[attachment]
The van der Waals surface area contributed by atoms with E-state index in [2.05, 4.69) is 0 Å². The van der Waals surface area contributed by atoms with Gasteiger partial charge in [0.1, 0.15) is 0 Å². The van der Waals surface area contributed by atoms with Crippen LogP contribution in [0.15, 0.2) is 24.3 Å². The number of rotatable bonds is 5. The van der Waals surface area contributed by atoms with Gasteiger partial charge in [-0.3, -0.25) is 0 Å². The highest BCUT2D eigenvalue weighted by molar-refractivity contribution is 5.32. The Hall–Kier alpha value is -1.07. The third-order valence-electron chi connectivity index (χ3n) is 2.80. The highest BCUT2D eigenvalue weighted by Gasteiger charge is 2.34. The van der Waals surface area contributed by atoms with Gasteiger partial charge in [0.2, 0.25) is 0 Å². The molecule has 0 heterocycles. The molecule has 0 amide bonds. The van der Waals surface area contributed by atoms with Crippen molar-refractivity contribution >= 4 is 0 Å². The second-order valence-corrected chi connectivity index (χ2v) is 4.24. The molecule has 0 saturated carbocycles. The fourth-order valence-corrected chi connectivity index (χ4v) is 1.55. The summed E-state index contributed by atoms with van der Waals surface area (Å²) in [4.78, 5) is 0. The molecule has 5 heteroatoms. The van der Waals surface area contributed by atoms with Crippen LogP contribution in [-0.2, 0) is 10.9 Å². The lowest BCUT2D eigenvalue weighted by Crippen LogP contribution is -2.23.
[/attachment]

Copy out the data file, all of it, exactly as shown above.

The van der Waals surface area contributed by atoms with E-state index in [2.05, 4.69) is 0 Å². The van der Waals surface area contributed by atoms with Gasteiger partial charge in [0.1, 0.15) is 0 Å². The van der Waals surface area contributed by atoms with Crippen LogP contribution in [0.15, 0.2) is 24.3 Å². The number of rotatable bonds is 5. The van der Waals surface area contributed by atoms with Gasteiger partial charge in [-0.3, -0.25) is 0 Å². The highest BCUT2D eigenvalue weighted by molar-refractivity contribution is 5.32. The Hall–Kier alpha value is -1.07. The third-order valence-electron chi connectivity index (χ3n) is 2.80. The highest BCUT2D eigenvalue weighted by Gasteiger charge is 2.34. The van der Waals surface area contributed by atoms with Gasteiger partial charge in [0.2, 0.25) is 0 Å². The molecule has 0 heterocycles. The molecule has 0 amide bonds. The van der Waals surface area contributed by atoms with Crippen molar-refractivity contribution >= 4 is 0 Å². The second-order valence-corrected chi connectivity index (χ2v) is 4.24. The molecule has 0 saturated carbocycles. The fourth-order valence-corrected chi connectivity index (χ4v) is 1.55. The summed E-state index contributed by atoms with van der Waals surface area (Å²) in [4.78, 5) is 0. The molecule has 5 heteroatoms. The van der Waals surface area contributed by atoms with Crippen LogP contribution in [-0.2, 0) is 10.9 Å². The lowest BCUT2D eigenvalue weighted by Crippen LogP contribution is -2.23.